One more week on San Juan
We wanted to make the most of our final week before returning to a marina. Port Angeles – where we will resupply and wait for weather to make our big sail to Alaska – was our next destination. Port Angeles is 30 miles to our south-west with only the temperamental waters of Juan De Fuca between. It would be a long day sailing across, so we didn’t want to make it longer by moving further away for our final week. This choice leaves us with only the southern most tips of Lopez and San Juan islands, an area we have well explored in the past two years… or so we thought.
But first we needed to pickup some basics. From Whatmough Bay the nearest store to get the groceries we were in need of was MacKay Bay on the west side of Lopez. We would sail (motor actually) over there after vetoing an overnight stop in a smaller bay half way there. A single night was spent at anchor before we set off on the short walk to buy a $10 gallon of milk, eggs, and some much needed Oreo’s. During our short walk to a fro, we were reminded of just how friendly the people of Lopez are. The driver of every single car that drive’s passes makes sure to offer a wave. Not just a finger or two, but a full-arm-wave complete with a smile. They do it anywhere on Lopez and only on Lopez.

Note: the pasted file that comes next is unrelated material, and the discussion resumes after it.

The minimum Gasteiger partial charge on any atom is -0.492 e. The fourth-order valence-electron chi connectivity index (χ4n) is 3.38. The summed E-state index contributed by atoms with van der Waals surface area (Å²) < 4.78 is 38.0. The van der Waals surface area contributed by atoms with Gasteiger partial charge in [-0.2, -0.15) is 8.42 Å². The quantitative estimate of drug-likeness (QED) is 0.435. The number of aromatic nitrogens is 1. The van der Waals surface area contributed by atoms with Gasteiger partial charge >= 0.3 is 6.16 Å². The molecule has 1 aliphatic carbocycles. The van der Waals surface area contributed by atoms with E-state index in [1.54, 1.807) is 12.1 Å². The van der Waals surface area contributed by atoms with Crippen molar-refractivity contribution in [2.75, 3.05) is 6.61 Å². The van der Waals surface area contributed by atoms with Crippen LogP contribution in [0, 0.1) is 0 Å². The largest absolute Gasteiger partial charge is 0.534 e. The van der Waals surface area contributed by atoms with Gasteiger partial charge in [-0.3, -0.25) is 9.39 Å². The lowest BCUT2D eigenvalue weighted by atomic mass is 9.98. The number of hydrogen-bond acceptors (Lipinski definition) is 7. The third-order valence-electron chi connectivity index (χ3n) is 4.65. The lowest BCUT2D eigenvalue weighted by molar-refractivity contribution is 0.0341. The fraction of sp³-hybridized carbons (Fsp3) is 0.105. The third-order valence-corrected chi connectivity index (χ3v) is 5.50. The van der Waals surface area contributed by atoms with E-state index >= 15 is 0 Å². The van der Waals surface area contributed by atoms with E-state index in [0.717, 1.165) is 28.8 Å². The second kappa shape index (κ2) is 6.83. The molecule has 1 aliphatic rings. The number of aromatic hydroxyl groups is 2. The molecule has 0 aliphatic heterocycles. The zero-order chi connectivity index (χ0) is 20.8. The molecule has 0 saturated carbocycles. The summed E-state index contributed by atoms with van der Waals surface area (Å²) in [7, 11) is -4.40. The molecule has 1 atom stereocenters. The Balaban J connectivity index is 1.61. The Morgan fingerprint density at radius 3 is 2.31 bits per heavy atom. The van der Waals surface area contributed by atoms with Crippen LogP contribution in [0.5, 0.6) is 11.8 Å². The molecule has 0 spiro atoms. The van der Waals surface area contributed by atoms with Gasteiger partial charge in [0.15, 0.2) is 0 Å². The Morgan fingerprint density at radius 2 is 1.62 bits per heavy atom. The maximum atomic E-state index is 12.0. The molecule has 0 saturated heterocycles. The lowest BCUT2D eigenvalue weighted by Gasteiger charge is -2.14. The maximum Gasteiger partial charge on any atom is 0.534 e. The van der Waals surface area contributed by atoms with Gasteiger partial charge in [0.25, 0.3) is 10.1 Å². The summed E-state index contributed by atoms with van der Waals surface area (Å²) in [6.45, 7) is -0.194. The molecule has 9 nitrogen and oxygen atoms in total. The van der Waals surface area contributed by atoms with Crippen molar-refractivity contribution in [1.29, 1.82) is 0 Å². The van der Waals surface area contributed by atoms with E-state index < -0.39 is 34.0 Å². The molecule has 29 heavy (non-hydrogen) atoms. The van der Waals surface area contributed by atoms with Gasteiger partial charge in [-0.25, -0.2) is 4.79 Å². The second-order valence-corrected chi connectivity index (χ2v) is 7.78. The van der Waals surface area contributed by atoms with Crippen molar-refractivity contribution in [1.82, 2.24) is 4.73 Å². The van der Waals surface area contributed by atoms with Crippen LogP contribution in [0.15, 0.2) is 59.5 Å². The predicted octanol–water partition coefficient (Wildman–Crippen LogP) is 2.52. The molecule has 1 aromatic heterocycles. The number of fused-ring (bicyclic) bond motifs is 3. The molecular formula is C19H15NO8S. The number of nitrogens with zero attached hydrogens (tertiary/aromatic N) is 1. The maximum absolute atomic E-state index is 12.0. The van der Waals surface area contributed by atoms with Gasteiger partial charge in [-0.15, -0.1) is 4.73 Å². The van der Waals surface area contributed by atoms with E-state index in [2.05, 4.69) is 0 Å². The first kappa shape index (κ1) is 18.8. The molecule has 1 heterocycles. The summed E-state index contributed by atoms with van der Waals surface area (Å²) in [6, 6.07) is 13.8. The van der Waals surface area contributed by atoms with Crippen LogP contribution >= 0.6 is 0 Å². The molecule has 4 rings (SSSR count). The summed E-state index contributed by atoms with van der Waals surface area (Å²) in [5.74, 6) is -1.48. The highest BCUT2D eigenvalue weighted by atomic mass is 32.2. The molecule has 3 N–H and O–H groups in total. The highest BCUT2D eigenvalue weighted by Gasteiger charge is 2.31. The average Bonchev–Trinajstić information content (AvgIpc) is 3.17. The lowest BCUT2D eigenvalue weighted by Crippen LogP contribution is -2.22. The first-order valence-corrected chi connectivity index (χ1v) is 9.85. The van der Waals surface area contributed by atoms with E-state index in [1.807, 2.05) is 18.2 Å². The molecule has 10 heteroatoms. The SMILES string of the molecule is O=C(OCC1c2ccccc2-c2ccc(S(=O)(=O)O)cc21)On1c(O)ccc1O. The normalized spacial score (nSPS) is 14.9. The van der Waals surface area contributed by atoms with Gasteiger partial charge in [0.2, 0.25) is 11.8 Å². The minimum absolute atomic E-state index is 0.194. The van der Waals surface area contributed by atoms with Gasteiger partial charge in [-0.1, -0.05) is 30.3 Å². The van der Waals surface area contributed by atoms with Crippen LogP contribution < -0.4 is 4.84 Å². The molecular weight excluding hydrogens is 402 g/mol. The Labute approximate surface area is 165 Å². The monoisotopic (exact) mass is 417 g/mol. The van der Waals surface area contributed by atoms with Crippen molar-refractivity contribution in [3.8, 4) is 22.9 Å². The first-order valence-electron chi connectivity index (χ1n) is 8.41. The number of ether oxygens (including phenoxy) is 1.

Initially the plan was to stay the entire week in MacKay, but with the cell signals not being up to snuff, we opted to try one other possible location not that far away; a large bay just north of American Camp on San Juan Island – the charts sure made it look like easy anchoring. A few more hours of motoring – against the current I might add – and we arrived, dropped the anchor, and settled in to our new home.
We still had a day before Kerri’s work week began, so off to shore for some hiking of the trails in the National Monument thanks to easy access via a huge beach. The forest here is simply amazing. Kerri and I both agreed that it may be some of the most beautiful and lush forest we have hiked in Washington.
The winds would pick up through out the rest of the week, though we were protected by the island from the worst of it. Gale warnings rang up Kerri’s phone multiple times each day for the Straight, just on the other side of a thin protective shield of land. We did still have some 30 knots winds that made it over the land, but as long as the waters did not have the ability to build up, the winds were fine. We let out more anchor rode to account for the increase in wind speed and went back to work hunkered down below, not really coming back up until it was time to leave – early Saturday morning.